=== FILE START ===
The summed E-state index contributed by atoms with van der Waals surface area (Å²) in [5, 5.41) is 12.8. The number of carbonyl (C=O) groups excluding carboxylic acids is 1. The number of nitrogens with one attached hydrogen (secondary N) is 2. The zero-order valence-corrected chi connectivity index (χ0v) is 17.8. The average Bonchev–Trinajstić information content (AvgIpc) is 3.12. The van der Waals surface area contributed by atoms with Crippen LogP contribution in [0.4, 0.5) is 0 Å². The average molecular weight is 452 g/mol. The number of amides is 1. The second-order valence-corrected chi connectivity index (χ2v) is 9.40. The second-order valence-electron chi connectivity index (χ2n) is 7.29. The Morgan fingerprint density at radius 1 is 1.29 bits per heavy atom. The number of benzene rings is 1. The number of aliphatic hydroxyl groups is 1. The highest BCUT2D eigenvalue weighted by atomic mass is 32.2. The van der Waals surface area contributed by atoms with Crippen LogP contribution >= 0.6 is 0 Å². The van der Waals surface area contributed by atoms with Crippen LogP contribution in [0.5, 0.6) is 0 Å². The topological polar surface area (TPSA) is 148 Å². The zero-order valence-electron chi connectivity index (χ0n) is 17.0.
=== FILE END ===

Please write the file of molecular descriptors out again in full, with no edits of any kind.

The summed E-state index contributed by atoms with van der Waals surface area (Å²) in [5, 5.41) is 12.8. The number of carbonyl (C=O) groups excluding carboxylic acids is 1. The number of nitrogens with one attached hydrogen (secondary N) is 2. The zero-order valence-corrected chi connectivity index (χ0v) is 17.8. The average Bonchev–Trinajstić information content (AvgIpc) is 3.12. The van der Waals surface area contributed by atoms with Crippen LogP contribution in [0.4, 0.5) is 0 Å². The average molecular weight is 452 g/mol. The number of amides is 1. The second-order valence-corrected chi connectivity index (χ2v) is 9.40. The second-order valence-electron chi connectivity index (χ2n) is 7.29. The Morgan fingerprint density at radius 1 is 1.29 bits per heavy atom. The number of benzene rings is 1. The number of aliphatic hydroxyl groups is 1. The highest BCUT2D eigenvalue weighted by atomic mass is 32.2. The van der Waals surface area contributed by atoms with Crippen LogP contribution >= 0.6 is 0 Å². The van der Waals surface area contributed by atoms with Crippen LogP contribution in [0.5, 0.6) is 0 Å². The topological polar surface area (TPSA) is 148 Å². The zero-order valence-electron chi connectivity index (χ0n) is 17.0.